A contingency fee attorney does not lead an easy life. This is a fact.
Unlike their billable hour counterparts, contingency fee attorneys don’t start off with plenty of cash, and there’s no guarantee they’ll end up with it either. That’s the whole basis of the term “contingency” – this noble, self-sacrificing purveyor of justice forgoes any form of payment unless the case in question ends favorably for the client.
Of course, a favorable trial outcome does not ensure payment. As with all institutions, the court system is rife with built-in bureaucratic processes, many of which result in procedural delays and stoppages. These stoppages can have profound effects on settlement and verdict payouts, causing delays of a few months to a few years.
Let’s not forget the enumerable hours of discovery and preparation that occur before verdict or settlement can even be considered; the witnesses and experts that all must be consulted; travel and lodging and all other assorted tasks associated with setting up a successful case. All of these things must be budgeted and paid for by none other than the attorney or her small firm.
And let’s keep in mind that an attorney without proper funds has to waste time trying to acquire a stable cash flow, when that time could be spent preparing for the next big case.
You might say it’s a lifestyle of “all work, no pay.”
You might, but the truth is, plenty of contingency fee attorneys are doing just fine. They have lucrative practices in which they represent – and win for – countless clients each year, and they do so without taking a break and without breaking the bank.
What keeps these successful attorneys afloat?
The Secret of The Super-Attorney
All successful attorneys recognize one simple fact: in order to make money, you need to have money. This one sounds like a no-brainer, right?
Consider the example we looked at earlier:
- Contingency fee attorneys need to invest in discovery tools, travel expenses, and day-to-day finances in order to try a single case.
- Those expenses can add up to the thousands or ten thousands.
- This case may not see a full return on investment.
Now imagine how many cases a contingency fee firm might try within a month, or a year, or a decade. The dollars add up.
So we know that running a successful legal practice requires money. But where does this money come from? Well, that depends on where you look.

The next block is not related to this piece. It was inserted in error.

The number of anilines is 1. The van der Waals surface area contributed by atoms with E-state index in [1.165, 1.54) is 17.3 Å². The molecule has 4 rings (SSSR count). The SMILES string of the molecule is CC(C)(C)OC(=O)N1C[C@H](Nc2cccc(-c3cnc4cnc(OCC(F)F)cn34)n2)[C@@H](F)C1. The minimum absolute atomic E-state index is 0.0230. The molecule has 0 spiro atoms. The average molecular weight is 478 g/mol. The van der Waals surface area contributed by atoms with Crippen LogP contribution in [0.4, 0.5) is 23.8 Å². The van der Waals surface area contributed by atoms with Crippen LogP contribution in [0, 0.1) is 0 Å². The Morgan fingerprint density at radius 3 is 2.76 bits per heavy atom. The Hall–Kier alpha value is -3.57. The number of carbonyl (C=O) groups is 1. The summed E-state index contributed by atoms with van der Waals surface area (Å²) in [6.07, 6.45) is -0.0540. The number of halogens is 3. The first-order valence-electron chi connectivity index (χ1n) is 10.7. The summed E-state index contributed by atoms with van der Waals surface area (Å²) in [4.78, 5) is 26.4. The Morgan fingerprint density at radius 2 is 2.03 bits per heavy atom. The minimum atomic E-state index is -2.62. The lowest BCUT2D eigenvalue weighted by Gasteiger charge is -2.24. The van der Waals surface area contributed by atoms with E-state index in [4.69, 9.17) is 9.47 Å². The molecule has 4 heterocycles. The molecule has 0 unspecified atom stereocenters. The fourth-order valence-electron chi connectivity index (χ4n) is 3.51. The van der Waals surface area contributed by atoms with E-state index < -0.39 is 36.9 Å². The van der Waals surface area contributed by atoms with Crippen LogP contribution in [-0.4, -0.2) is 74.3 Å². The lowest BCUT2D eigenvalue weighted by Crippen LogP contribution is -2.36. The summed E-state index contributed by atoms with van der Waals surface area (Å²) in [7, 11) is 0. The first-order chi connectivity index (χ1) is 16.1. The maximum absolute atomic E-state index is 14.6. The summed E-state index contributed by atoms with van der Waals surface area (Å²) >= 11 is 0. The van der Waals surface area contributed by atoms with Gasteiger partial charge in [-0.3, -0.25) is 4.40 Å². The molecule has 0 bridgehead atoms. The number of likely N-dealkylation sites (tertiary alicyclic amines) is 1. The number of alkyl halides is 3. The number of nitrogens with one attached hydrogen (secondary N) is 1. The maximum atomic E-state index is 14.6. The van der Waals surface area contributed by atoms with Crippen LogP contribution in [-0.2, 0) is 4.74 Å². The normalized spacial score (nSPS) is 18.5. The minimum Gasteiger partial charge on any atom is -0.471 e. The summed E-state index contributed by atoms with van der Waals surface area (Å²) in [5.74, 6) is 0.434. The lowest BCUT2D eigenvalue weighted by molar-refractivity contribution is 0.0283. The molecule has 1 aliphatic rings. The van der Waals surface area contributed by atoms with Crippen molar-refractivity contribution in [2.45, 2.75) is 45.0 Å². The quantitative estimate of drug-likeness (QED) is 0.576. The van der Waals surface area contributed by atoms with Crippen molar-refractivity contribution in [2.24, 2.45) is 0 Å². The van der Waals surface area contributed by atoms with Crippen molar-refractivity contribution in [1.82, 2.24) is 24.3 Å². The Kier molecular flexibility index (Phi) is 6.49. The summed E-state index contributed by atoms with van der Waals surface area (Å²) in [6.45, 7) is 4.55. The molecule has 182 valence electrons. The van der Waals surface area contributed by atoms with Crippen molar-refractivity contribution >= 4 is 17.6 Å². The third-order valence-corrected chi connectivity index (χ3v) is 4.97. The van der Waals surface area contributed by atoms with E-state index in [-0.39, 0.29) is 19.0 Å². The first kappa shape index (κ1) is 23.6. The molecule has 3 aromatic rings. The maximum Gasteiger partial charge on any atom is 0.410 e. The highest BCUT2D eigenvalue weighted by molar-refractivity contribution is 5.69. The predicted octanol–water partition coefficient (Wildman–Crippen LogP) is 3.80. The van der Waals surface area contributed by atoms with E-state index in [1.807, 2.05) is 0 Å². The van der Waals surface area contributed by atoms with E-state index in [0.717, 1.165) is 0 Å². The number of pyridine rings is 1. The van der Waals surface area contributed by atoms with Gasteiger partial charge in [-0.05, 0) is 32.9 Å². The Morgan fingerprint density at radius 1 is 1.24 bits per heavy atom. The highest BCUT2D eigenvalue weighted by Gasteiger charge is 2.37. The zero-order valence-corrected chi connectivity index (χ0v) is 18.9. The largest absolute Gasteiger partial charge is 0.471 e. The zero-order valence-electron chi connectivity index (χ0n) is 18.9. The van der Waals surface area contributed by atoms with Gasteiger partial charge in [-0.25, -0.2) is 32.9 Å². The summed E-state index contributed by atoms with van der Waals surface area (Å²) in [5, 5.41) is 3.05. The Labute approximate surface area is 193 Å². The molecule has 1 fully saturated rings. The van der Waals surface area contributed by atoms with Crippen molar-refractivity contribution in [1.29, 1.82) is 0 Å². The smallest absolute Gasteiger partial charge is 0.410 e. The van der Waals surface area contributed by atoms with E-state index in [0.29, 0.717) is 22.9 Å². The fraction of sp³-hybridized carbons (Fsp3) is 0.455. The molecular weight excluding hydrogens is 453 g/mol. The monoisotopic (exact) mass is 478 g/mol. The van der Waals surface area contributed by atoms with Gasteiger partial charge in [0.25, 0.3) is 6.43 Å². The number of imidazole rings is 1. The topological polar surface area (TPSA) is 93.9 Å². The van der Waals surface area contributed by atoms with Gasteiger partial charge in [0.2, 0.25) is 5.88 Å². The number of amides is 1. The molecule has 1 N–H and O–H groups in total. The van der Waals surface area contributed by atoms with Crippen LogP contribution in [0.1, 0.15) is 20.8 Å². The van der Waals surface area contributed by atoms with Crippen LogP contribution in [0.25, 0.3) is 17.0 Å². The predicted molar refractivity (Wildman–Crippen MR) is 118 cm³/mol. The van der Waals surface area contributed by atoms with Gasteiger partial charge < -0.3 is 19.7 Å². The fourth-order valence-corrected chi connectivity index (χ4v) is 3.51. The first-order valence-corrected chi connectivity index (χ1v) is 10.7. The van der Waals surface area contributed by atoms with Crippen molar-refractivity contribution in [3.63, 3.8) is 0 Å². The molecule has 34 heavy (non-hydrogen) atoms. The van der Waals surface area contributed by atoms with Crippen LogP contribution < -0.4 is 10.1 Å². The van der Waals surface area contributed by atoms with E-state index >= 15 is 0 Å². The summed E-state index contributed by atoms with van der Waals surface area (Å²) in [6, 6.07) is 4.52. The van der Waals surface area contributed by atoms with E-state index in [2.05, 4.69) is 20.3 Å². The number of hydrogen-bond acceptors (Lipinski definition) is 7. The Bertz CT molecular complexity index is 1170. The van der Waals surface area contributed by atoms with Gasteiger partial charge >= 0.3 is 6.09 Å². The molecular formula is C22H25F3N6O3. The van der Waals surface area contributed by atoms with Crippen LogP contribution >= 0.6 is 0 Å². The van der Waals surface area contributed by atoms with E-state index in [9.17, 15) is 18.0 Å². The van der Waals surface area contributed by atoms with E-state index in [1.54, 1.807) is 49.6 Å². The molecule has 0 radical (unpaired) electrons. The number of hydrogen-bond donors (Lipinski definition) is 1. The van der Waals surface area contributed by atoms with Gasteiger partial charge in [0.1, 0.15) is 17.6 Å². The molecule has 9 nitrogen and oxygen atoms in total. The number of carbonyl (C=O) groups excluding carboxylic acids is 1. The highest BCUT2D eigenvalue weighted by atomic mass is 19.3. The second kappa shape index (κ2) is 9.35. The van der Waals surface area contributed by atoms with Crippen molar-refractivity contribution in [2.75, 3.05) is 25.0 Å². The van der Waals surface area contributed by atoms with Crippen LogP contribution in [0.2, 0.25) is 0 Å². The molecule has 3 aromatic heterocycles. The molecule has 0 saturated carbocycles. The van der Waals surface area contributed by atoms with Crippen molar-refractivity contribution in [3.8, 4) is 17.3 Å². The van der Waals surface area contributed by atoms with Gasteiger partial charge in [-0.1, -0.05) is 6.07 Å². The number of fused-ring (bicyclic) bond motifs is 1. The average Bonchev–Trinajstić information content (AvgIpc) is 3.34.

The easiest solution is relatively rare for your average attorney: this would be a large, personal cash reserve. If a single case doesn’t pan out, not all hope is lost, because the bank is still relatively full, and hopefully the next case will bring in the bucks. Sounds good!
Of course, not all attorneys necessarily hit it big on Wall Street or in Vegas (or otherwise experience some remarkable bank-filling event) prior to opening a law practice.
What about the super-attorneys with average bank accounts? How do they maintain a steady cash flow?
One option here would be pursuing some sort of traditional funding, such as a loan or a line of credit. Both of these options, the former of which is granted in a single lump sum and the latter of which can be paid out in installments over a prescribed amount of time, are available through banks and lending institutions. Interest can vary depending on the loan amount and the agreed upon repayment schedule, as to be expected in any lending agreement. There’s nothing not to like about this arrangement.
Except for the fact that it is incredibly difficult for an attorney to be approved for a traditional loan or a line of credit.
Credit lines and personal loans typically require some form of collateral in order to be considered secure, which can pose a problem for many attorneys. Collateral, as accepted by most banks and lending institutions, is a physical piece of property – a car, a house, a 4,000-year-old diamond from Peru.
Contingency fee attorneys, many of whom are already strapped for cash, often do not own forms of collateral that would be accepted by a bank. For example, while an office could be used as collateral, many contingency fee attorneys share or rent office space, which would disqualify that office as collateral.
Without collateral, it’s nearly impossible to secure a loan.
Fortunately, there’s more to life than loans.
A Case Full Of Cash